How do I make my house safe from radon?
Continuous exposure to high levels of radon gas can put you and your family at risk of lung cancer. In fact, it is one of the leading causes of lung cancer, which can be deadly.
This is why the EPA requires homes to have a radon level below 4.0 picocuries per liter or pCi/L to ensure that it is within a safe level. Homeowners should have their houses inspected by a professional to determine their risk of radon exposure. If the results show that the risk is high, a radon mitigation system should be put in place to reduce this risk.
This system usually involves a fan that pulls the radon gas out of your house and releases it into the pipes that lead outside your home. It also has a warning device that tells you when the system isn't working properly.
Cracks and gaps in the foundations, walls, and floors are sealed to prevent this gas from entering your home through these spaces. It should be done by a licensed radon mitigation contractor.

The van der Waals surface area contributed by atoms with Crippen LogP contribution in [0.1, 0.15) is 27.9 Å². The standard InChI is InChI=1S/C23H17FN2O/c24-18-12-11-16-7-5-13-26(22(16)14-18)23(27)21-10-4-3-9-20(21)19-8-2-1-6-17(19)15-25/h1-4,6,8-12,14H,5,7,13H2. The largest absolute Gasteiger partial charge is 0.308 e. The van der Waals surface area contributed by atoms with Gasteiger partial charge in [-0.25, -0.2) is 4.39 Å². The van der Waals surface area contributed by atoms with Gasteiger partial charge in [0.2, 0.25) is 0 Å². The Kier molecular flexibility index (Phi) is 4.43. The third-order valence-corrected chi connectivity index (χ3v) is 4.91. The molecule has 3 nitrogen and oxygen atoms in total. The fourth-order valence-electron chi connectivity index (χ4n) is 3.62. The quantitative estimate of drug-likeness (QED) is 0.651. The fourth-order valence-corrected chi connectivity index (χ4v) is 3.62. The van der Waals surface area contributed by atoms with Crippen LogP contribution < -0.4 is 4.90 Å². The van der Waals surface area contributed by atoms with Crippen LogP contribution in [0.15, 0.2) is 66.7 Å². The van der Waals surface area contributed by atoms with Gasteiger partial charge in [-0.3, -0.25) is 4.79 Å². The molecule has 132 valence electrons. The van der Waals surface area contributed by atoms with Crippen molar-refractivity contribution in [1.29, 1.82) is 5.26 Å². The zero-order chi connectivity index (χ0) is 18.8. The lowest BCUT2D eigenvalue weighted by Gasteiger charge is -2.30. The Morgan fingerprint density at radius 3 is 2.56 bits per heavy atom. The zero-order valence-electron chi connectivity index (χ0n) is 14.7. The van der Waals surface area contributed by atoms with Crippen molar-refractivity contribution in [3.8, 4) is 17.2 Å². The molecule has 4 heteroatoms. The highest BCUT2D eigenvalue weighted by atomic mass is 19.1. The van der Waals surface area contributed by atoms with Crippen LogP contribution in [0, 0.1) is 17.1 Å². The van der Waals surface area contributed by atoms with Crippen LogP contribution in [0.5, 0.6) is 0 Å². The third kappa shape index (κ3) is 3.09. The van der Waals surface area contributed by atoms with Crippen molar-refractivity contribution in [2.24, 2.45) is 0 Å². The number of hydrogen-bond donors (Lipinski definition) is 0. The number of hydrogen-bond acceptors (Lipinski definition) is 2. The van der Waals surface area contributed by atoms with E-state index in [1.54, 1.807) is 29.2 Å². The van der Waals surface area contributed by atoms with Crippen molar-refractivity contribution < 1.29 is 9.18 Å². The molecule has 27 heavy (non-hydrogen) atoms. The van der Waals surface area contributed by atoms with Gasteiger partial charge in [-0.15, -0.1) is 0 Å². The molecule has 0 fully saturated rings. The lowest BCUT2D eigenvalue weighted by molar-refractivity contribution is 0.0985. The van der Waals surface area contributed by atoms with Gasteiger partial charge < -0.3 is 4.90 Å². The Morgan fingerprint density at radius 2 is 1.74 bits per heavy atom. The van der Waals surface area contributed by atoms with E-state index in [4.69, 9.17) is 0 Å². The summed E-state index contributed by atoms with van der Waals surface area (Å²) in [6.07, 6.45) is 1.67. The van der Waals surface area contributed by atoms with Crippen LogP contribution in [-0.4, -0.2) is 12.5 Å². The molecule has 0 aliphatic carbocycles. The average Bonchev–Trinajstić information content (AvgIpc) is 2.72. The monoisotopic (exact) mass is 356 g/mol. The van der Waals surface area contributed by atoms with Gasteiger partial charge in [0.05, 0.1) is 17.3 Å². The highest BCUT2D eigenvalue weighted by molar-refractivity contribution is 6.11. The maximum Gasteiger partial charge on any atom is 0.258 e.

The radon mitigation system should be properly maintained and regularly inspected by a qualified professional every year. Have your home re-tested for radon exposure every two to three years to ensure that the exposure is kept at a safe level and your mitigation system is still doing its job properly.
At the end of the day, it all boils down to how much trust you have in the radon mitigation system. It is installed there in the first place to ensure healthier radon levels at home so it should make the house safe to live in according to standards set by the authorities. Though if this thought won't give you peace of mind, perhaps it's best to find another house in a different location where there's minimal radon level in the air.
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What Are Safe Radon Levels In Your Home [Inc. In Your Basement]?